News and Events

Connecting on campus

September 26, 2013
Written by Mark Keller, director of college advancement
Featured in"On Campus" in the Medicine Hat News

You don’t need a calendar to know September has arrived at Medicine Hat College.

The unmistakable sensations of college life range from the buzz of conversation in hallways to the faint aroma of chemicals in the science wing, all wonderful reminders that the semester has begun.

Among the sights and sounds of the past two weeks I saw one thing that helped solve a bit of a management puzzle that had been bouncing in my head this summer.

I’ll describe the puzzle first.

I had been trying to reconcile conflicting pieces of information about the impressions people have of Medicine Hat College.

One source, research we commissioned to learn more about the regional economy and how we can play a role, included comments from people who noted we ought to promote features like small classes and quality faculty. The second source I have is a text on managing education that says Canadians already know that colleges offer small classes and quality faculty.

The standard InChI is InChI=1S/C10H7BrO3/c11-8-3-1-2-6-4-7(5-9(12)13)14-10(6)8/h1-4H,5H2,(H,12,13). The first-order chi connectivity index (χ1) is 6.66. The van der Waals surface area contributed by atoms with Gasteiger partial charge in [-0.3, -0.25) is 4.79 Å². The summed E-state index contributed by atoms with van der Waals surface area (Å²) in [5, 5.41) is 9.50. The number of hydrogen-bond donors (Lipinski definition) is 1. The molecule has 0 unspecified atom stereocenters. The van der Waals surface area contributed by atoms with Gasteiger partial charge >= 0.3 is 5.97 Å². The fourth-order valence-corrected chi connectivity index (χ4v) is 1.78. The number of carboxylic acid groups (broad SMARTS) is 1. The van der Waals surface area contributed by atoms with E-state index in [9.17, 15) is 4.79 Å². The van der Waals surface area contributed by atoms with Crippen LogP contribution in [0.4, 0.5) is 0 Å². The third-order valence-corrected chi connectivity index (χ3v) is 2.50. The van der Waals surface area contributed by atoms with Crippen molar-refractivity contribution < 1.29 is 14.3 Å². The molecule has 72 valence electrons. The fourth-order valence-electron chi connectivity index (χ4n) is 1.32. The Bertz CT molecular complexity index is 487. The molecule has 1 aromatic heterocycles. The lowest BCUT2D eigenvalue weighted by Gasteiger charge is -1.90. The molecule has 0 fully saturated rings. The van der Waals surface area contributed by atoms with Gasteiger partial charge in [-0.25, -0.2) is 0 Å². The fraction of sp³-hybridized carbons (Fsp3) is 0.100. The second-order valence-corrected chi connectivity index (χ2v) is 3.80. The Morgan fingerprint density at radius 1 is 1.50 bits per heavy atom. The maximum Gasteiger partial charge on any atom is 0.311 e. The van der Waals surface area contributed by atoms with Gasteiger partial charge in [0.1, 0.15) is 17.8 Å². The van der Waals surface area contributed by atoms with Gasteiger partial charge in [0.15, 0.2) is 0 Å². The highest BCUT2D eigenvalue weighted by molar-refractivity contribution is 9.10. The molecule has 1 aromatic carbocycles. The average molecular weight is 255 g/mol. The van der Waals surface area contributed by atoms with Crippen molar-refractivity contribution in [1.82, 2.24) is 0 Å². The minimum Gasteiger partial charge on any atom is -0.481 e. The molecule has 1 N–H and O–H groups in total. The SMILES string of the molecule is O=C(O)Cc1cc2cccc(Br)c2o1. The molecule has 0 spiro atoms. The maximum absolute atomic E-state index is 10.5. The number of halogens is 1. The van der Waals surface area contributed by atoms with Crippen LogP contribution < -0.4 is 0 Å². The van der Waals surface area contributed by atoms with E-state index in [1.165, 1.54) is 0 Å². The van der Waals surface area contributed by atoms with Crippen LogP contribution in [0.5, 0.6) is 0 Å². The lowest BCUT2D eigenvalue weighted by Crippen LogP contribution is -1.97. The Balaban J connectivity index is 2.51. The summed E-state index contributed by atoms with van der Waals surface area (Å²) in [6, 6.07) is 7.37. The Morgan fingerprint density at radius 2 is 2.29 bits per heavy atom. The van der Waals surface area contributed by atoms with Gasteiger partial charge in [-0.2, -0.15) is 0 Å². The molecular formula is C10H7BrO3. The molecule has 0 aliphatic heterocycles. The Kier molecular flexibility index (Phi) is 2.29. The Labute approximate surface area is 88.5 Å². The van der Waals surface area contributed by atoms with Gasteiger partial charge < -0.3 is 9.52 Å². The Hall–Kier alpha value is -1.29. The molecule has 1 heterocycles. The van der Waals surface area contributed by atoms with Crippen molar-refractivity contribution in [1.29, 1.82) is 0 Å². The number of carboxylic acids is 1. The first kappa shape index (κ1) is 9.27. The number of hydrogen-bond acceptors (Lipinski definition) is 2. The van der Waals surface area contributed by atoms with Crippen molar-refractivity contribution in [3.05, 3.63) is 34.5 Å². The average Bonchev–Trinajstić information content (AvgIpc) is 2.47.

That made me wonder if it makes sense to promote features of the college that, apparently, people already know we have.

To complicate matters a bit more, I started thinking about the meaning of words like “small” and “quality.” What do they really mean?

My own college experiences include a class of about 40, that’s pretty big by MHC norms, which felt absolutely tiny when the critical attention of the instructor focused on my flaws, faults and fumbles. A class of several hundred would have provided a welcome blanket of anonymity at times. I didn’t want “small” then.

My perception of quality has changed, too. I remember retreating to the campus pub after one or two of those excruciating classes. When I talked with my friends I know we didn’t use “quality” when we described that demanding instructor. Looking back though, he was clearly among the best instructors I’ve ever experienced.

A potential solution to my puzzle appeared as I walked through the Coffee Shop last week.

I saw a student sitting with a faculty member, texts and notes covering the table, having what looked like a very deep conversation. I didn’t listen in, but it looked interesting.

What that small scene showed me was a trait that is way more exciting than can be explained by words like small and quality. There was engagement. There was an exchange occurring. I think learning was going on. It was evidence of something that the college is proud of, the intent of faculty and staff to meet the needs of students on their terms.

I suppose Medicine Hat College is small by some standards, and I know we have quality faculty by any standards, but what happens here deserves more explanation than two shorts words offer. It is an experience.

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